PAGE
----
Little Wild Horse Canyon

Round Trip Distance: 8 miles
Difficulty: Moderate
Elevation: 4955 - 5678 feet
Cellphone: 0 bars
Time: 4 hrs. 30 mins.
Trailhead: Little Wild Horse Canyon
Fee: none
Attractions: Fun slot canyons

Little Wild Horse Canyon is located 7 miles from Goblin Valley State Park between Green River and Hanksville, Utah. Combined with Bell Canyon, this 8 mile loop, is one of the most popular 'slot canyon' hikes in the San Rafael Swell. This spectacular trail, with its narrow shoulder width passages, can be hiked by people of all ages with some minor scrambling to overcome a few boulders that have fallen into the canyon and to negotiate a couple of short spillovers. While hiking we met an entire family, with children as young as 8 years old, who had already completed one of the canyons and were preparing to conquer the next.

From Interstate 70 west of Green River, Utah take exit 149. Follow UT-24 south for about 24 miles to the turn off for Goblin Valley State Park. Continue on the paved road towards Goblin Valley until you are about a quarter mile from the visitor center. Turn right onto the well oiled dirt road, that is marked by a sign indicating Little Wild Horse Canyon, and drive the remaining 5.3 miles to the trailhead.

We decorated our GPS map to mimic somewhat the map at the trailhead kiosk. The distance from the trailhead to the lower junction of Bell Canyon and Little Wild Horse Canyon is a half mile. From there it is 3.6 miles through Little Wild Horse Canyon and 1.8 miles through Bell Canyon. There is a connector trail that is 1.6 miles that follows a wash and an old 4-wheel drive road. Most of the change in altitude is along the connector trail. The straight lines on the map are the narrowest sections of the canyons where our GPS was unable to track enough satellites to register our location.

From the parking area the trail begins by following the seasonal stream bed toward the mouth of the canyons.

The canyon begins to narrow after about 3 tenths of a mile. You can begin testing your mountaineering skills at this point or better yet leave the wash at the cairn on the left and hike up the slick rock and then descend back into the wash a little further up stream.

After descending back into the wash you are at the junction of the two canyons one half mile from the trailhead. The trail marker is all the way across the wash and is easily missed. We spoke with another hiker that had intended to go up Little Wild Horse Canyon and down Bell Canyon but had missed the turn.

After taking the right fork and heading up Little Wild Horse Canyon the first narrow sections begin. These are still wide enough that you can't touch both walls while the trail itself is smooth and easy to walk.

Occasionally the canyon will open up to a view of the sky but for the most part it meanders around sharp corners with only short distances viewable at any one time.

There was a good bit of bighorn sheep scat that made us wonder what it would be like to meet up with one in such a narrow place and which one of us would turn around first.

The canyon opens up for a short distance and then comes to a spot that at first looks impassable for someone of any size especially if carrying a pack. After venturing in it turns out that it is a little wider than it first appears. While the floor is barely wide enough for one foot the shoulders never touch the sides.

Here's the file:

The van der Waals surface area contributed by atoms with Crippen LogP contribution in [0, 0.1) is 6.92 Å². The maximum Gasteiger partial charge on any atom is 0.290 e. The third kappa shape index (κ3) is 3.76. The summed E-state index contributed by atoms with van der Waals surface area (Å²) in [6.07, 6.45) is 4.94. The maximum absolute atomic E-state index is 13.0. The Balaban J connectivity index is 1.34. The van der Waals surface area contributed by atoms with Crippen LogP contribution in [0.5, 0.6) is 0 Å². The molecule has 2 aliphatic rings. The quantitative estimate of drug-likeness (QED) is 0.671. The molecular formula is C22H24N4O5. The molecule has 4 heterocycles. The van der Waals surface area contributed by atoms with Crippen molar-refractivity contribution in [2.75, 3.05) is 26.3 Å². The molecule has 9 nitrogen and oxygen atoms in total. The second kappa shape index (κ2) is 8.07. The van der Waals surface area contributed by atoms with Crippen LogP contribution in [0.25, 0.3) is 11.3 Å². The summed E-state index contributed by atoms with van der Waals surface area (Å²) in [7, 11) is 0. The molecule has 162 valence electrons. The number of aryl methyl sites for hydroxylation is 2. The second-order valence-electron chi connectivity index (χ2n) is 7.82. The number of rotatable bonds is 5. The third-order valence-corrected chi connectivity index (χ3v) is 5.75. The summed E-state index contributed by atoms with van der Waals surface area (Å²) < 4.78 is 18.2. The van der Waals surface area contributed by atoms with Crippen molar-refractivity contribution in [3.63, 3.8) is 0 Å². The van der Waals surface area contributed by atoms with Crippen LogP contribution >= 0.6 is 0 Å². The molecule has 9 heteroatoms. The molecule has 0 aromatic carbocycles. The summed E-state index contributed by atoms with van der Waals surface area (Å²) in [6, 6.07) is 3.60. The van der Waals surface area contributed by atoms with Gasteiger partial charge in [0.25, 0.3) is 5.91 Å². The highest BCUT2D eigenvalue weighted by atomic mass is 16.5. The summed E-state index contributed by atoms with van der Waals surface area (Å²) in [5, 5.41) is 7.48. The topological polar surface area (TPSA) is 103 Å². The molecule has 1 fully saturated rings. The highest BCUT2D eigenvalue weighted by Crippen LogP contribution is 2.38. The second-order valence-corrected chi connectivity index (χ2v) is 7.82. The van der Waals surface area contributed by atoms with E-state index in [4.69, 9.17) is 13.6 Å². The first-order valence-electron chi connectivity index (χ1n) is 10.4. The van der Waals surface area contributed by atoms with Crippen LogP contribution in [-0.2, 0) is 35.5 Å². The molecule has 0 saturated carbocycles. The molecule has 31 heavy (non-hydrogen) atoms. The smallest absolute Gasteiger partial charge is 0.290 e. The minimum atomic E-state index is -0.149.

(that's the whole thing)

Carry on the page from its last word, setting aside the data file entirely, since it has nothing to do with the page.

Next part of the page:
Our camera doesn't even begin to capture the beauty of this place with its winding corridors of swirling sandstone painted by the occasional beams of light that penetrate the narrow confines of the canyon.

The trail eventually leaves the canyon and its slots behind and opens up into a large wash.

We had been hiking, bouldering, and playing for about 2 hours and 15 minutes when we reached the connector trail about 4.3 miles from the trailhead. It's hard to make out but there is an arrow engraved into the bottom of the sign pointing to the left toward Bell Canyon. The connector trail follows the wash for almost a half mile and then a cairn points out a side trail that takes you over to the 4-wheel drive road which leads around to the mouth of Bell Canyon.

It is almost 6 miles into the hike when you arrive at the top of Bell Canyon. This trail marker shows that horses are allowed but unless they are good at jumping off high ledges they aren't going to make it very far.

Much like the upper section of its sister canyon Bell Canyon is very open and enjoys the full force of the warm summer sun making drinking water an important commodity to have plenty of on hand.

Just like going down a funnel the further you hike down Bell Canyon the narrow it becomes.

There are 4 or 5 places that require some minor scrambling. Most of them you can just sit on your butt and slide down or short enough to hop off while a couple of others you can hike around on the slickrock.

Bell Canyon has very little shade unlike Little Wild Horse Canyon where much of the time is spent in the shadows.

Eventually Bell Canyon  comes to an end all too soon as it pours out into the wash that leads back to the trailhead very near the mouth of Little Wild Horse Canyon.

It should be noted that these canyons should be avoided whenever there are chances of thunderstorms anywhere in the area. It is common for the narrow sections of the canyon to fill with water all the way to the canyon rim. Little Wild Horse and Bell Canyons require far fewer canyoneering skills than the neighboring Ding Dang canyons. They are also easier than parts of Crack Canyon but not Wild Horse Canyon which pretty much requires only basic hiking skills. What nature has created with both Little Wild Horse and Bell canyons is unique and incredibly beautiful. If you would like to see them for yourself then all you have to do is 'Take a hike'.